Point of View

The METROPOLIS Blog

December 2011

Q&A: Herve Descottes

12/23/11

Q&A: Herve Descottes

For our Leading Luminaries story, Barbara Eldredge and Derrick Mead interviewed eight of our top lighting designers. To create the article that appeared in our December issue, we pulled together all of their interviews and edited them into a group conversation. I think it represents a kind of state-of-the-union for the discipline. The following is an edited version of Eldredge’s lively conversation with Hervé Descottes, the founder of L’Observatoire International. –Martin C. Pedersen About five years ago, we identified day lighting as the next big thing in the field. So what’ today’s next big thing? It’s LESS. (laughs) Less? Less is definitely a lot more. What do you mean? Less color, less uniformity. Be more customized. It’s about precision. I think lighting...

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In Defense of the Incandescent

12/21/11

In Defense of the Incandescent

Jennifer Tipton's lighting design for "Spectral Scriabin" at the Lincoln Center in November 2011. Photo: Ruby Washington/The New York Times If you talk to lighting designers about new technology—as we did recently—it’s hard not to conclude that the incandescent bulb is headed for almost certain extinction. The reasons seem obvious: LEDs are a lot more energy efficient and much (much) longer lasting. What’s not to like? Well, for now, price. But once economics of scale are achieved and the cost of LEDs come down, then it’s simply a matter of time before the incandescent—at one time, a radical breakthrough in its own right—shuffles off into obsolescence.  And that has Jennifer Tipton, the legendary theatrical lighting designer, worried: “My biggest concern is that the...

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Frontiers of Design Science: The Network City

12/19/11

Frontiers of Design Science: The Network City

Cities rich in connections are more economically productive.

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Better Art for Better Living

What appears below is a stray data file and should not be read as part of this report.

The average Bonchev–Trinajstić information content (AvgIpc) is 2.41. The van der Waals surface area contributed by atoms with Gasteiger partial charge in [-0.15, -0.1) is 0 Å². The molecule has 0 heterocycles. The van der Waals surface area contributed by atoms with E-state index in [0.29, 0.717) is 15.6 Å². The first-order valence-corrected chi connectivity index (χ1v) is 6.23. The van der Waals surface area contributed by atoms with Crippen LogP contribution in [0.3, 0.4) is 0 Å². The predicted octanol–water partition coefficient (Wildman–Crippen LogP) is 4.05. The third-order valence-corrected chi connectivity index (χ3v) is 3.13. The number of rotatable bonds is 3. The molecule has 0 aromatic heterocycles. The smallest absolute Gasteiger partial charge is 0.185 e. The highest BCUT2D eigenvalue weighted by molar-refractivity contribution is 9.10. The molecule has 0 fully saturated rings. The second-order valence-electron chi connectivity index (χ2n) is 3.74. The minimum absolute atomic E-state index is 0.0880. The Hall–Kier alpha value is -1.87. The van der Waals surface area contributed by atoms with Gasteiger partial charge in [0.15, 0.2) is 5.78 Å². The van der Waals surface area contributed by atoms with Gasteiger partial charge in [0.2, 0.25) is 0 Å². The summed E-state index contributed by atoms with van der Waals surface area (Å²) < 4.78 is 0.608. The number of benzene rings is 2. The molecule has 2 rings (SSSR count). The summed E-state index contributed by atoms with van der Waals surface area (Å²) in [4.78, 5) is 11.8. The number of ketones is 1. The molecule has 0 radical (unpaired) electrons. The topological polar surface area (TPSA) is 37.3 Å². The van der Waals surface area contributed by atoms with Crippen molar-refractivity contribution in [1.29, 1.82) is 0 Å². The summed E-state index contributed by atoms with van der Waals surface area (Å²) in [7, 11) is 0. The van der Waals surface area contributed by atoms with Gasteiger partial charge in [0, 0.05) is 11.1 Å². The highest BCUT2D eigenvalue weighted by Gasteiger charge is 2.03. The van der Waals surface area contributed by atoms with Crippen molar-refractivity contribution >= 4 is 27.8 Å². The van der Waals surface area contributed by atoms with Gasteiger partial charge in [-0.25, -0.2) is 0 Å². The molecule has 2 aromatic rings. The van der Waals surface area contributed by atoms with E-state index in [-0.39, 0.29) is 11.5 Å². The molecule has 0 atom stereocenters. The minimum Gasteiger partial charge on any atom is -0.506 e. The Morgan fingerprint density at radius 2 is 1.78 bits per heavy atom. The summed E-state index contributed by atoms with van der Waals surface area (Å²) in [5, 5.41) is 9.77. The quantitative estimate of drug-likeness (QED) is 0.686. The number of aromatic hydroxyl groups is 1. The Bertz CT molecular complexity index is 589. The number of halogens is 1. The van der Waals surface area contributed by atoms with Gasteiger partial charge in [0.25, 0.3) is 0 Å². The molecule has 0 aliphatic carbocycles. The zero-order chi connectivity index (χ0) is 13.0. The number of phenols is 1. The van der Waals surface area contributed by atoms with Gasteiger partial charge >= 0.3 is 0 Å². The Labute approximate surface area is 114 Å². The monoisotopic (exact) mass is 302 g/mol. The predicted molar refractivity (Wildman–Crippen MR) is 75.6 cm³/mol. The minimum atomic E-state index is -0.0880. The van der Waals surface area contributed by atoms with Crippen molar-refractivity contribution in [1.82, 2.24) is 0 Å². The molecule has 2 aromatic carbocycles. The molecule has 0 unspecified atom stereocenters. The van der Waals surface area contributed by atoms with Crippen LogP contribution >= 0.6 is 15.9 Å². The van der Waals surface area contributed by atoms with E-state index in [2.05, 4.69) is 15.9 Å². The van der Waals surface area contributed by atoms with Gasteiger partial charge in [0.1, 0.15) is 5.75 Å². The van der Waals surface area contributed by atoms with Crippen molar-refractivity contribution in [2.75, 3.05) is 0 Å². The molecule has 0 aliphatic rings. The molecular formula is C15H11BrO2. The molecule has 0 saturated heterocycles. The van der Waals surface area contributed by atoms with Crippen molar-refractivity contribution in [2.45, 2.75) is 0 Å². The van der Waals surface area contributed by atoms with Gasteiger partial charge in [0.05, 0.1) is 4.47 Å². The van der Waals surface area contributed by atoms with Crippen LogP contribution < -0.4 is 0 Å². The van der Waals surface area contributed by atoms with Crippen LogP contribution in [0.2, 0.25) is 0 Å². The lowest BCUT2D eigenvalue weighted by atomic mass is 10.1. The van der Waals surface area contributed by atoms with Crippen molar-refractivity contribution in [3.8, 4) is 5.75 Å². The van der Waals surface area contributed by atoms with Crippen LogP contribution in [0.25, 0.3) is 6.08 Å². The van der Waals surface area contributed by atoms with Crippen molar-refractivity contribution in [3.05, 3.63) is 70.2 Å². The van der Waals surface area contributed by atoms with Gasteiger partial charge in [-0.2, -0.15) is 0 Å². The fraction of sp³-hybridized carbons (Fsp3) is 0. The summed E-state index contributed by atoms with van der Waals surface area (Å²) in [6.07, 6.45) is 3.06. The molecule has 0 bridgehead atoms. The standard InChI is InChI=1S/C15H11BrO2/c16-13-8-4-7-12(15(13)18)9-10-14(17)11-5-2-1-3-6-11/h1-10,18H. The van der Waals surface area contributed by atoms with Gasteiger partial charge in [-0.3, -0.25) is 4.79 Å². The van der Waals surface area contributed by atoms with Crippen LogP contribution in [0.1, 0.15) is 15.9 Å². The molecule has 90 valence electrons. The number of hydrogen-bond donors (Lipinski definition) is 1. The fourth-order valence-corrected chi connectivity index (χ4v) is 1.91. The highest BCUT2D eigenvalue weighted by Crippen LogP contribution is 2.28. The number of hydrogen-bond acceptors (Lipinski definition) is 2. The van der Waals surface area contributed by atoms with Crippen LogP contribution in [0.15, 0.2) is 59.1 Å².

12/15/11

Better Art for Better Living

Jonny Robles It was just another bright day in uptown Miami Beach, when the first art movers loaded in paintings to the 1950’s Morris Lapidus golden “Temple of Curves,” The Deauville Resort, for the Nada art show in preparation for Art Basel/Design Miami Beach. The neighborhood shop attendants at Rite Aid, Pizza Hut and bodegas, adorned with murals of neon flamingos that morphed into sexy girls, took their cigarette and mobile breaks and quietly watched the event unfold. Would they even enter the show? Imagine your town. Imagine a gold dusting and buzzing of high stakes international art dealers, collectors and celebrities drawn to the honey of private dinners, streets teaming with pilgrims jumping from alcohol to car and fashion brand-sponsored events, mobile phone touring...

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Eames: The Writers

12/13/11

Eames: The Writers

A documentary on the Eames team missed out on their most integral collaboration.

Posted at 11:56 AM | Permalink | Comments

Places that Work: Welcoming Canine Companions

12/12/11

Places that Work: Welcoming Canine Companions

Recently while visiting The Shops at the North Bridge mall in Chicago, I came across a kind gesture: an amenity for people’s canine companions. This pet comfort station provides water and treats and clean-up bags for the responsible parties traveling with their pets. If you visit The Shops’ website before planning a trip there, you’ll find mention of the pet comfort station. In fact, it looks like people at the mall know this stop well and bring their dogs with them regularly. These days people seem so attached to their pets that they’re taking them on many different leisure jaunts. This makes good sense, according to researchers. You want a happy pet. After all studies have shown that there are positive psychological repercussions of pet ownership and being near small,...

Posted at 01:07 PM | Permalink | Comments

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Examining contemporary life through design, architecture, interior design, product design, graphic design, crafts, planning, and preservation.